Political Background

At the time of these riots, the “Duke” was Henry Pelham-Clinton, 4th Duke of Newcastle. As well as owning the Castle, he also owned property at Clumber Park, about 25 miles to the north of the town, and local people will recognise his family name in streets such as Pelham Street and Clinton Street. Henry had a reputation for being a hard-liner on subjects such as the emancipation of Catholics and electoral reform.

The Industrial Revolution had made Nottingham into a prosperous industrial town from a trade point of view, but the people were generally poor. The population had increased dramatically as workers came to the town from the surrounding countryside, but the town was land-locked to the north and south due the grazing rights given to the Burgess Freemen, and these were guaranteed by a succession of royal charters. To the east was Colwick Hall, owned by the Musters family, and to the west was Wollaton Park, owned by Lord Middleton, and Nottingham Park (later the Park Estate), owned by the Duke of Newcastle together with the castle. Not surprisingly, it was these properties to the east and west that were the prime targets of the riots. As reported in Harsh Times, the town became well-known during the 19th Century for some of the most overcrowded and unsanitary slums in Europe.

The Parliament of the UK is a bicameral system, like the Senate and House of Representatives in the US Congress, except that members of its House of Lords were historically appointed from the nobility rather than being elected as in the House of Commons — such was the power and influence of the titled class. Representation of the people in the lower house was poor and openly abused. A parliamentary borough was a town which possessed a royal charter giving it the right to send two of its elected burgesses to the House of Commons. However, population movements during the Industrial Revolution had left some burgeoning towns with virtually no representation (e.g. Manchester) and some boroughs with so few people that they were under the control of a single patron who could easily bribe or dictate who would be elected: so-called rotten boroughs. Women wouldn’t get the vote for nearly another 100 years, but even men usually had to own property in order to vote.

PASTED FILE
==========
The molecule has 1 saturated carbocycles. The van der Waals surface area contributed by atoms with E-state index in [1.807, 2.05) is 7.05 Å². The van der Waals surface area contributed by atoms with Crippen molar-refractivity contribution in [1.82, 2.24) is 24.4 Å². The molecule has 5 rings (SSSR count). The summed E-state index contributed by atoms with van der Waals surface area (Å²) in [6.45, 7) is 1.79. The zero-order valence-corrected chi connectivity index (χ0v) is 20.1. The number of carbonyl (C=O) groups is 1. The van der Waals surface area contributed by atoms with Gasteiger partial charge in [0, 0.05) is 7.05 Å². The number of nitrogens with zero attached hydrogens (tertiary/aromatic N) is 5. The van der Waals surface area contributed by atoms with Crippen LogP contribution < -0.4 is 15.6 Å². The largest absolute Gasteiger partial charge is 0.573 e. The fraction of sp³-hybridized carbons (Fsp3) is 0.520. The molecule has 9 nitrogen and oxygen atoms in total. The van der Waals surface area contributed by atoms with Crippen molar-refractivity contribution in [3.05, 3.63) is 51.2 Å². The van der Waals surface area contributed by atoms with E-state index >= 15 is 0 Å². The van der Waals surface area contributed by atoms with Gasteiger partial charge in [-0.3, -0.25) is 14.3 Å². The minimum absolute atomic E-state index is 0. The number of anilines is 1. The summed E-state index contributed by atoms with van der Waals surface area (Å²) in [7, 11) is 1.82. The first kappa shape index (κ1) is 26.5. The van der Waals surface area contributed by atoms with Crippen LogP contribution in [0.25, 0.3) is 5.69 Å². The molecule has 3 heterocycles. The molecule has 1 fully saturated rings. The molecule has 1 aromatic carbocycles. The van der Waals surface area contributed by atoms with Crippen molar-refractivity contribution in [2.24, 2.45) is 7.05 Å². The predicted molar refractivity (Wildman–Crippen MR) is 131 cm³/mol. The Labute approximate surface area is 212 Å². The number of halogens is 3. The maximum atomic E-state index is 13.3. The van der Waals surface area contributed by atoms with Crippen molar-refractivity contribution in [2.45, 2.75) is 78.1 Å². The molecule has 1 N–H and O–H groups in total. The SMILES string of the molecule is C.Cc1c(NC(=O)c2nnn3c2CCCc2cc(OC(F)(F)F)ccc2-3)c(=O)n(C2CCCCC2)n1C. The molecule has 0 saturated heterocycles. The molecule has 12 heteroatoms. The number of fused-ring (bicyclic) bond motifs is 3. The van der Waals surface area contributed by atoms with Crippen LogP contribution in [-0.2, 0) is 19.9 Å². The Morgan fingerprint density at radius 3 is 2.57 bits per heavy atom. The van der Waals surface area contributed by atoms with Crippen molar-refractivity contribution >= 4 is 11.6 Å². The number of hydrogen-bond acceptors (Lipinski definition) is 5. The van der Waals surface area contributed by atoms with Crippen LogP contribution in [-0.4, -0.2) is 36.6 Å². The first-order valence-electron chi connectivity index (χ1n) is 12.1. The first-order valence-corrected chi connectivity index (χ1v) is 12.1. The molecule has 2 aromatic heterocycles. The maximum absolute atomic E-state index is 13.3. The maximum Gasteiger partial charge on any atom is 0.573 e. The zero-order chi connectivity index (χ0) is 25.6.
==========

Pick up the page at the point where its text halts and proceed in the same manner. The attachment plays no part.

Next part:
A general election was forced when King George IV died in 1830 (succeeded by William IV), and Electoral Reform became an important campaign issue due to the tide of public support. The Tory Party won and Arthur Wellesley, 1st Duke of Wellington, became Prime Minister. When the Opposition raised the issue of Reform, the Prime Minister delivered a very unpopular dismissal of it, and within just two weeks he was forced to resign in a motion of no confidence, being replaced by pro-reform Charles Grey, 2nd Earl Grey (yes, the one of tea fame), of the Whig Party. Their first Reform Bill, in March 1831, was approved for a second reading by only one vote, and subsequent resistance led to the dissolution of Parliament. But their pro-reform stance led to a landslide victory for the Whig Party in the 1831 general election, and a second Reform Bill was finally passed in September 1831 by a majority of more than 100 votes. The House of Lords, though, was very hostile to the Bill and their rejection of it led to violence and riots around the country; the part played by Nottingham in this will be presented in the next section.

A third Reform Bill, with only slight modifications, was passed in the House of Commons in March 1832, but the House of Lords were still not happy. Adding new pro-reform peers to this House, to even the voting, required action by the King but he would not accept the advice of the cabinet. Grey then resigned and the King asked the Duke of Wellington to form a new government, but when that failed, Grey was called back and the King relented. This was a very troubled time and the country was teetering on the edge of revolution. Finally, the Bill received the Royal Assent on 7 Jun 1832, and so became law as the Representation of the People Act 1832.

The Riots

The Duke of Newcastle was not popular, and an attempt to assassinate him was supposedly made on 7 Jan 1831 at Newark. He was travelling from his Clumber Park residence to the Newark Town Hall, via Bromley House, Stoke, where he had a dinner engagement with Sir Robert Bromley, Baronet. A mob of about 200 carrying torches waited for his carriage, initially at Markham bridge, but he actually arrived late in Newark at about 11 o'clock. The mob insulted him and threw their torches at him. Some shouted "Burke him! Burke him!" — the phrase shouted at the hanging of William Burke, who with William Hare had sold their murdered corpses to an anatomy school in Edinburgh in 1828.[5]

During the Lords deliberations over the second Reform Bill, in October, a number of telling exchanges were made with the Duke: